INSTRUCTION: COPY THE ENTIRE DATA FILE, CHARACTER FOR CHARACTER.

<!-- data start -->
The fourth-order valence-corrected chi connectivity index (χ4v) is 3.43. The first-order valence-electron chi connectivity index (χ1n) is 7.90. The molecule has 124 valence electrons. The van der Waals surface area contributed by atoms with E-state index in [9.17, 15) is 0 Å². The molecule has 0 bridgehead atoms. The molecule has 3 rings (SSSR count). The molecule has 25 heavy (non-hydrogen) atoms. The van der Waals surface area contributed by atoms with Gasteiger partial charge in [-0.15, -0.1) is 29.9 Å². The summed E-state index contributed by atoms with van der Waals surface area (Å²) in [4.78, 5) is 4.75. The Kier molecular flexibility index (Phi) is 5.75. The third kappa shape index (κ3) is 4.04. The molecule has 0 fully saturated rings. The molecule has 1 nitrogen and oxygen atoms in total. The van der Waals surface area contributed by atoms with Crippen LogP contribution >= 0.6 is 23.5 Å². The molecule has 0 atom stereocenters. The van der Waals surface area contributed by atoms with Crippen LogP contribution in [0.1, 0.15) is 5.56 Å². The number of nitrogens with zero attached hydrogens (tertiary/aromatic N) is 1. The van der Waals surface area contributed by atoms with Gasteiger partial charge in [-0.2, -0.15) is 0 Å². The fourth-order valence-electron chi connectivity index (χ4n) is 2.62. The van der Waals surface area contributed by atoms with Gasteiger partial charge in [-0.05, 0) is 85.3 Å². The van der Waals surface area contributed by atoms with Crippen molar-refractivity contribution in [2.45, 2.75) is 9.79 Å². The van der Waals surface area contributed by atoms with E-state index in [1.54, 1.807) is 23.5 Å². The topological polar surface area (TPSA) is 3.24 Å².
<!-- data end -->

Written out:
The fourth-order valence-corrected chi connectivity index (χ4v) is 3.43. The first-order valence-electron chi connectivity index (χ1n) is 7.90. The molecule has 124 valence electrons. The van der Waals surface area contributed by atoms with E-state index in [9.17, 15) is 0 Å². The molecule has 0 bridgehead atoms. The molecule has 3 rings (SSSR count). The molecule has 25 heavy (non-hydrogen) atoms. The van der Waals surface area contributed by atoms with Gasteiger partial charge in [-0.15, -0.1) is 29.9 Å². The summed E-state index contributed by atoms with van der Waals surface area (Å²) in [4.78, 5) is 4.75. The Kier molecular flexibility index (Phi) is 5.75. The third kappa shape index (κ3) is 4.04. The molecule has 0 fully saturated rings. The molecule has 1 nitrogen and oxygen atoms in total. The van der Waals surface area contributed by atoms with Crippen LogP contribution >= 0.6 is 23.5 Å². The molecule has 0 atom stereocenters. The van der Waals surface area contributed by atoms with Crippen LogP contribution in [0.1, 0.15) is 5.56 Å². The number of nitrogens with zero attached hydrogens (tertiary/aromatic N) is 1. The van der Waals surface area contributed by atoms with Gasteiger partial charge in [-0.2, -0.15) is 0 Å². The fourth-order valence-electron chi connectivity index (χ4n) is 2.62. The van der Waals surface area contributed by atoms with Gasteiger partial charge in [-0.05, 0) is 85.3 Å². The van der Waals surface area contributed by atoms with Crippen molar-refractivity contribution in [2.45, 2.75) is 9.79 Å². The van der Waals surface area contributed by atoms with E-state index in [1.54, 1.807) is 23.5 Å². The topological polar surface area (TPSA) is 3.24 Å².